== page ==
Student maintains online ministry to those affected by miscarriage
Before she lost her first child to miscarriage in 1998, Cee Cee Almon didn't think she knew anyone who'd experienced the same loss. Just three years later, however, she literally has a world of friends connected by their similar circumstances.
Almon is a stay-at-home mom to 18-month-old Damaris and a part-time student at Wayland Baptist University. Her husband, Russell, is employed in Wayland's external programs office and is pursuing his master's degree in religion.
For the past two years, Almon has served as leader and self-proclaimed "Webmomma" for an Internet support group called Christian Miscarriage Support. Using a website she developed herself, Almon is able to provide resources and support for women losing children to miscarriage or their families - no matter where they live. But Almon said finding that help hasn't always been easy.
The Almons encountered fertility problems at an early point, wanting to start their family right away after their marriage in September 1997. After surgery and other treatments, the couple finally conceived in September 1998, but miscarried shortly thereafter.
"I didn't think I knew anyone who'd had a miscarriage. Our families didn't know we were trying and when we told them, we found out both of our moms had miscarried," Almon said.
She hit the 'Net immediately, looking for information and support to help deal with the loss. Finding nothing suitable, she became frustrated. She started an email discussion group in 1999 and then started a website with general information and put it out on various search engines.
"It took off like you wouldn't believe, because there was nothing out there," she said.
The single email list group became three - divided into those who had recently miscarried, those who were unmarried and dealing with miscarriage and those who had decided to move on. The website grew as Almon added a message board, a chat room and a place to submit poetry, articles and songs. Finally, she decided to dissolve the email lists since the website had begun to duplicate those efforts. Now, the message boards and chat rooms serve to connect women, their husbands and other family members who just want to grieve with others who know what they are going through. Almon deems it a success, adding that many women come to stay and become somewhat of a family.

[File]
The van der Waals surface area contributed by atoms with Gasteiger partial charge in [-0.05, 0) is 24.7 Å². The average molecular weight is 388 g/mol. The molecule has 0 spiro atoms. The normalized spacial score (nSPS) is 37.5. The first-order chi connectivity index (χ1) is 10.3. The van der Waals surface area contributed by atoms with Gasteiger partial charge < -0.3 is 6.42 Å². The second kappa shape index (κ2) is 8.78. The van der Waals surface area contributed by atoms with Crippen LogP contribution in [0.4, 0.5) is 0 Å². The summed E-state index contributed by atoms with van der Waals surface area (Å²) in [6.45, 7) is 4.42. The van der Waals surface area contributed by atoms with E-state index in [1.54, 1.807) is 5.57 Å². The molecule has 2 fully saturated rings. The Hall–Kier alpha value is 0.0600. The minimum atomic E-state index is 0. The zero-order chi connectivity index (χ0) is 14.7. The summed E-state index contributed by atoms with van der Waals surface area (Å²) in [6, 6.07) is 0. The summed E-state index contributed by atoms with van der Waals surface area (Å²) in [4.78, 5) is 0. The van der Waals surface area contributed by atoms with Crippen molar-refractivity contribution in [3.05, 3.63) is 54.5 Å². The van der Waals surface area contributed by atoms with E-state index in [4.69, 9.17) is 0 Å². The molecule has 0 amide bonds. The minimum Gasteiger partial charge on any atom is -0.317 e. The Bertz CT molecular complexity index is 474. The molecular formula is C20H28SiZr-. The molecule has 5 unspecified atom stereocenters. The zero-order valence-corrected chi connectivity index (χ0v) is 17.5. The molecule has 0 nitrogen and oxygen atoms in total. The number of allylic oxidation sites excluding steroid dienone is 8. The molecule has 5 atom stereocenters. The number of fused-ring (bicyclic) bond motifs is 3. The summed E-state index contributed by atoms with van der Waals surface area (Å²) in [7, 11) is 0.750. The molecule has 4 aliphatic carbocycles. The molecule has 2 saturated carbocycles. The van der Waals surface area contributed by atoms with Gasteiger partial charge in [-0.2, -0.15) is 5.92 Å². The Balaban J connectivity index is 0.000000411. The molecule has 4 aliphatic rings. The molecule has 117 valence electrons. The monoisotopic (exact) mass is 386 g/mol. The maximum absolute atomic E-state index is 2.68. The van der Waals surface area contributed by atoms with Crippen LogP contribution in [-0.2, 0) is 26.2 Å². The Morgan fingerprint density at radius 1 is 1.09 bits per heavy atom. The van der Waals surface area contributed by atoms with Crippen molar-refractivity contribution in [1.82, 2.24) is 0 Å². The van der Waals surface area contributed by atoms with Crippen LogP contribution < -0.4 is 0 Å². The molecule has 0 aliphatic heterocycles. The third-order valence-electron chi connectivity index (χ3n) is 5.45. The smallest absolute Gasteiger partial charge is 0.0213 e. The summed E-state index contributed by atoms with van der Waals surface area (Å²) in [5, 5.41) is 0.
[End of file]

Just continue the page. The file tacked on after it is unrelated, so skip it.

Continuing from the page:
"When you interact with people regularly, it grows and you don't want to lose touch with those relationships," she said. "We have one lady who miscarried 25 years ago and still visits the site."
The site offers plenty of resources. Almon has a message board with categories that deal with specific situations like being unmarried, repeat miscarriages, having no living children, depression, adoption, another pregnancy or trying to conceive again. More than 850 users visit the message boards and many participate in the four scheduled chats each week.
The 200-page site includes memorials to children lost, gender neutral name lists, helpful articles and a page on how to become a Christian, which she said 10-15 people have done over the years via the site. The site is located at www.miscarriagesupport.org.
Almon taught herself all the web-building skills she possesses and does all the site maintenance herself, making many visits each day to update message boards, read and respond to email and keep information current. She also started an email newsletter for interested persons which went out May 1.
Not only is she confident the site has helped others heal, Almon says she has also been blessed. The couple miscarried again in January, but found solace in their circle of friends on the Net.
Russell said he feels the ministry is Cee Cee's calling and leaves the administrative duties to her.
"I'm mainly the theological go-to guy," he said. "If someone sends an email with questions, I can help give an answer to what they're dealing with."
The Almons are also starting a new church this month called Plainview Community Fellowship and meeting initially in their home.